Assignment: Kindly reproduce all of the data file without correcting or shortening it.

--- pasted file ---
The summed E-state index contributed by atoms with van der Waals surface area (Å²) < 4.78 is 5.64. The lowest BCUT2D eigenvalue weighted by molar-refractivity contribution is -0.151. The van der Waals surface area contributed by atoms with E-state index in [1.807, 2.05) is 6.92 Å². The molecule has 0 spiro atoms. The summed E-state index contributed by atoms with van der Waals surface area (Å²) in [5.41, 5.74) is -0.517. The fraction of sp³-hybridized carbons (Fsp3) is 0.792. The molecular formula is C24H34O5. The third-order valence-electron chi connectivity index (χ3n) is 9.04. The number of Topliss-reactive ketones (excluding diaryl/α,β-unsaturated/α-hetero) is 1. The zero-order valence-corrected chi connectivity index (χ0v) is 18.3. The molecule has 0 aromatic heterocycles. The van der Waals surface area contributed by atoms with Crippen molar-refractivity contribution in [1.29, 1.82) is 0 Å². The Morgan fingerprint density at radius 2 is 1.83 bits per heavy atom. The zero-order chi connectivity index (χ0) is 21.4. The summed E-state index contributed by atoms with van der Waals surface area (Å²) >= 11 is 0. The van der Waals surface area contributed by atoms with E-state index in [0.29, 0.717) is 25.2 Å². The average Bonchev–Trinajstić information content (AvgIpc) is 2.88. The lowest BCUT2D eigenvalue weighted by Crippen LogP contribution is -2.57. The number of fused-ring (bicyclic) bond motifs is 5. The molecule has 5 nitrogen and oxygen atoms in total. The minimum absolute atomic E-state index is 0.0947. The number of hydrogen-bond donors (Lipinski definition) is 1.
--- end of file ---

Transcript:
The summed E-state index contributed by atoms with van der Waals surface area (Å²) < 4.78 is 5.64. The lowest BCUT2D eigenvalue weighted by molar-refractivity contribution is -0.151. The van der Waals surface area contributed by atoms with E-state index in [1.807, 2.05) is 6.92 Å². The molecule has 0 spiro atoms. The summed E-state index contributed by atoms with van der Waals surface area (Å²) in [5.41, 5.74) is -0.517. The fraction of sp³-hybridized carbons (Fsp3) is 0.792. The molecular formula is C24H34O5. The third-order valence-electron chi connectivity index (χ3n) is 9.04. The number of Topliss-reactive ketones (excluding diaryl/α,β-unsaturated/α-hetero) is 1. The zero-order valence-corrected chi connectivity index (χ0v) is 18.3. The molecule has 0 aromatic heterocycles. The van der Waals surface area contributed by atoms with Crippen molar-refractivity contribution in [1.29, 1.82) is 0 Å². The Morgan fingerprint density at radius 2 is 1.83 bits per heavy atom. The zero-order chi connectivity index (χ0) is 21.4. The summed E-state index contributed by atoms with van der Waals surface area (Å²) >= 11 is 0. The van der Waals surface area contributed by atoms with E-state index in [0.29, 0.717) is 25.2 Å². The average Bonchev–Trinajstić information content (AvgIpc) is 2.88. The lowest BCUT2D eigenvalue weighted by Crippen LogP contribution is -2.57. The number of fused-ring (bicyclic) bond motifs is 5. The molecule has 5 nitrogen and oxygen atoms in total. The minimum absolute atomic E-state index is 0.0947. The number of hydrogen-bond donors (Lipinski definition) is 1.